POWERED BY PEOPLE
MEET THE TEAM
AZca, Muhammad Najib
Universitas Gadjah Mada
Muhammad Najib Azca is the head of Center for Security and Peace Studies (CSPS) and a senior lecturer at the Sociology Department of Universitas Gadjah Mada (UGM). He is currently taking part in two research projects in collaboration with the University of Melbourne (Frontiers, State and Conflict in the Asia Pacific) and with Universiteit van Amsterdam (Securing the Local: the Role of Non-State Security Groups in the Struggle against Extremism in Kenya, Nigeria, and Indonesia). Completed BA from UGM, MA from Australian National University (ANU, 2003) with High Distinction, and PhD from Universiteit van Amsterdam (UvA, 2011) with thesis titled “After Jihad: A Biographical Approach to Passionate Politics in Indonesia.” He published several articles on topic such as security, violence, peace and Islamic radicalism in Asian Journal of Social Science, Asia Pacific Migration Journal, ISEAS/Monash Asia Institute, CSIS Washington, Blackwell Encyclopedia of Sociology, and Berghof Handbook for Conflict Transformation.
The Australian National University
Nicholas Farrelly is Associate Dean in the Australian National University’s College of Asia and the Pacific. After graduating from the ANU with First Class Honours and the University Medal in Asian Studies, he completed his MPhil and DPhil at Balliol College, University of Oxford, where he was a Rhodes Scholar. After returning to Canberra from Oxford, in 2009 he was appointed Postdoctoral Fellow at the Australian Research Council Centre of Excellence in Policing and Security. Since 2011, Dr Farrelly has held a number of key teaching, research and managerial positions in the ANU College of Asia and the Pacific. His academic specialty is the study of local politics and societies in mainland Southeast Asia, a region where he maintains an active and wide-ranging research agenda. He has published extensively on violence and conflict, including in 2016’s co-edited Conflict in Myanmar: War, Politics and Religion (ISEAS, 2016).
The Australian National University
Gerard McCarthy is a doctoral fellow in the Department of Political & Social Change at The Australian National University and Associate Director of ANUs Myanmar Research Centre. Based on extensive fieldwork in provincial Myanmar, his dissertation explores how informal political institutions generated during military rule now shape contemporary distributive politics and peace-building processes. He has advised and consulted for a range of agencies including International Growth Centre Myanmar, United States Institute of Peace and The Carter Centre and is the co-editor of ‘Myanmar Transformed? People, Places, Politics’ (2018, ISEAS). His research and analysis has been published in Journal of Contemporary Asia, Yusof Ishak Institute of South East Asian Studies, The New York Times, ABC News, Frontier Myanmar, The Guardian and New Mandala.
Smith, Claire Q.
University of York
Dr Claire Q. Smith is a Lecturer in Politics at the University of York. She recently completed a two-year research project funded by the World Peace Foundation, on the comparative politics of mass atrocity endings in modern Indonesia and Timor-Leste. She conducts research and teaches in the areas of Southeast Asian politics, conflict, peace building, political transition and state building. She has published widely on war-to-peace transitions, civil war, ethno-religious conflict and the politics of intervention. Claire holds a PhD in Development Studies from the London School of Economics and Political Science (LSE). Before joining York in 2011, she was a Teaching Fellow at the LSE and at the School of Oriental and African Studies (SOAS). Prior to that she worked for five years in Southeast Asia as a researcher with the World Bank, UNDP and UNICEF. Claire also holds an MA in International Affairs from Columbia University, and a BA in Politics, Philosophy and Economics from Balliol College, Oxford University.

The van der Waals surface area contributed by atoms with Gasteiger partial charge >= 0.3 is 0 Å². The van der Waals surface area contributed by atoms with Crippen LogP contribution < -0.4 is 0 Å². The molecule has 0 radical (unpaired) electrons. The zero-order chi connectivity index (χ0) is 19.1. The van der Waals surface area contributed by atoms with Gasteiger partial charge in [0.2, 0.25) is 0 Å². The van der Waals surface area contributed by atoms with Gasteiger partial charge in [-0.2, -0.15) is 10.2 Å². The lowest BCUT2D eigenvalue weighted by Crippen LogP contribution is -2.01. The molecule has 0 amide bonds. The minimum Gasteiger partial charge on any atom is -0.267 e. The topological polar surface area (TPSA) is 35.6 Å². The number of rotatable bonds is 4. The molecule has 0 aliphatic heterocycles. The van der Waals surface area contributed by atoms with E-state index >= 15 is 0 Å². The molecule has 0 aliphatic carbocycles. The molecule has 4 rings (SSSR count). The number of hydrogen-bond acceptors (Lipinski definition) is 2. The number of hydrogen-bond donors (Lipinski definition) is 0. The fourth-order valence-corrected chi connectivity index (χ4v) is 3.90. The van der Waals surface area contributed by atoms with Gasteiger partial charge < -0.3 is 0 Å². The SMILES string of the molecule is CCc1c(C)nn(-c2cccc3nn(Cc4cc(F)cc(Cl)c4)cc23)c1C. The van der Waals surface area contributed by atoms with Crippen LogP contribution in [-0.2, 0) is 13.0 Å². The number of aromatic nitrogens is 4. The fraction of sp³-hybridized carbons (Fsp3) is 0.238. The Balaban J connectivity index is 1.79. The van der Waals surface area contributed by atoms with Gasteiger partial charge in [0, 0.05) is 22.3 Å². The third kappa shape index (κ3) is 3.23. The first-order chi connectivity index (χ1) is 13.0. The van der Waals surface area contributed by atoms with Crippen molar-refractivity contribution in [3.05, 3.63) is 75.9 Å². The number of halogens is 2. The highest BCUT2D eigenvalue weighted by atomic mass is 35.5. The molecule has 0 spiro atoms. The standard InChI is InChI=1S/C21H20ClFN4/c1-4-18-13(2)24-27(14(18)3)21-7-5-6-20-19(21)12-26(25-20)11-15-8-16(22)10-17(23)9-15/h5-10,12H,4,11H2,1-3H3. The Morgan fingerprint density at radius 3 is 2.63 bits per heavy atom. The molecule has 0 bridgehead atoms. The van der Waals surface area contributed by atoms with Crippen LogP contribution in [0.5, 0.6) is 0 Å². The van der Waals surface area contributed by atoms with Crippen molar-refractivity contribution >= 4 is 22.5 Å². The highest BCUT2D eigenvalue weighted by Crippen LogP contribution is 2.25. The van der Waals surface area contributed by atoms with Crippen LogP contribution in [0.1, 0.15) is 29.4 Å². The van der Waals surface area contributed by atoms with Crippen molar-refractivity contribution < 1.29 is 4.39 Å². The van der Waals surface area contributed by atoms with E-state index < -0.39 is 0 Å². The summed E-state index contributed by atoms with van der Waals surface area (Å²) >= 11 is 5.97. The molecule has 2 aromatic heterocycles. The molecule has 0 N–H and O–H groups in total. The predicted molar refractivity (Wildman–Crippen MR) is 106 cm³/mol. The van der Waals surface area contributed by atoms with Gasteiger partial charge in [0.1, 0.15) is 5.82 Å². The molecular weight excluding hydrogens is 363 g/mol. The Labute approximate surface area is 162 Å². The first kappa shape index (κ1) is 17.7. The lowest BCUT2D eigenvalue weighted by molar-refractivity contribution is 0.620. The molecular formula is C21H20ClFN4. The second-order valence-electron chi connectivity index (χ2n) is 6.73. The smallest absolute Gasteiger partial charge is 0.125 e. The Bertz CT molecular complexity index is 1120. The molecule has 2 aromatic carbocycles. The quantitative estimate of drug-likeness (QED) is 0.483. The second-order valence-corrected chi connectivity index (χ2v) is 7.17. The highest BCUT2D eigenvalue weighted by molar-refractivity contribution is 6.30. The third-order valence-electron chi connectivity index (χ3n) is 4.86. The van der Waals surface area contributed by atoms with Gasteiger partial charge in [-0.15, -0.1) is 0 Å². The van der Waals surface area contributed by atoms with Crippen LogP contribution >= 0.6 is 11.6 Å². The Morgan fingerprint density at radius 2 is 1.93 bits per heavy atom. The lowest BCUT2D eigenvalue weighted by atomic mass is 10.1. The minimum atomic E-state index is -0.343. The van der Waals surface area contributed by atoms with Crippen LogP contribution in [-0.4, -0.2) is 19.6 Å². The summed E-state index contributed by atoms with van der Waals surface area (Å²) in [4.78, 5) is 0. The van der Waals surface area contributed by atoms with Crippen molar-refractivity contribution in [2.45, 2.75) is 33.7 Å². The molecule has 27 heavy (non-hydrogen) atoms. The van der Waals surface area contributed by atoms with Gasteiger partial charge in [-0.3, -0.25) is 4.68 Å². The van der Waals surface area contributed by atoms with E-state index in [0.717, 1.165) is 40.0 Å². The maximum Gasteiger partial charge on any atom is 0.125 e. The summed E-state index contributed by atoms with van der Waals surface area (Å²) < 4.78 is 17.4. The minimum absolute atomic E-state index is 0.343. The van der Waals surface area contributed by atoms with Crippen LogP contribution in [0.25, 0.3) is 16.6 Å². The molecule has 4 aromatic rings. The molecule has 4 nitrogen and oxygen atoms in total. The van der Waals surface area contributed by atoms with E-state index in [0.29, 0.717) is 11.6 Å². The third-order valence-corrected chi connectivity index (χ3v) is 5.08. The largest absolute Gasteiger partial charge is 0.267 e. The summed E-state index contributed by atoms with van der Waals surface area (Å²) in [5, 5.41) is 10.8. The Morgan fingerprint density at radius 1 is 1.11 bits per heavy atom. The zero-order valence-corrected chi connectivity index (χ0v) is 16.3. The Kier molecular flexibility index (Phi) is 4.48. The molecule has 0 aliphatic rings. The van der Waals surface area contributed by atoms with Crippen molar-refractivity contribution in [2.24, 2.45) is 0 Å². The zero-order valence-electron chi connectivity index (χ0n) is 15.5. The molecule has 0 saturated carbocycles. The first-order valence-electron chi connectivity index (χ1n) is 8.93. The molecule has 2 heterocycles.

London School of Economics
Rajesh Venugopal is Assistant Professor at the London School of Economics (LSE)’s Department of International Development. He previously studied, worked and taught at the Universities of Oxford and York. His primary research interests are in the political sociology of development and violent conflict, particularly with reference to South Asia. He has researched and written on nationalism and ethnic conflict, liberal peacebuilding, development aid, natural disasters, and mass panics. Recent projects and papers have been on the 2014 Kashmir floods, the ‘grease devil’ crisis in Sri Lanka, the concept of neoliberalism, presidentialism in Sri Lanka, the Indo-Naga ceasefire, and the social construction of failure in development. His monograph ‘Nationalism, Development and Ethnic Conflict in Sri Lanka’ will be published by Cambridge University Press in late-2018.
Dundee Law School
Lars Waldorf is a Reader at Dundee Law School. He reported on genocide trials at the International Criminal Tribunal for Rwanda (2001) and ran Human Rights Watch’s field office in Rwanda (2002-4). He has authored numerous publications on transitional justice and peacebuilding, including three co-edited books:
- Remaking Rwanda: State Building and Human Rights after Mass Violence (University of Wisconsin Press, 2011);
- Localizing Transitional Justice: Interventions and Priorities after Mass Violence (Stanford University Press, 2010)
- Disarming the Past: Transitional Justice and Ex-Combatants (SSRC, 2009). In 2017, he spent six months in Sri Lanka researching empowerment for people with conflict-related disabilities: https://performingempowerment.wordpress.com/.
PEACEBUILDING ASIA PARTNERS
peacebuildingasia - 2018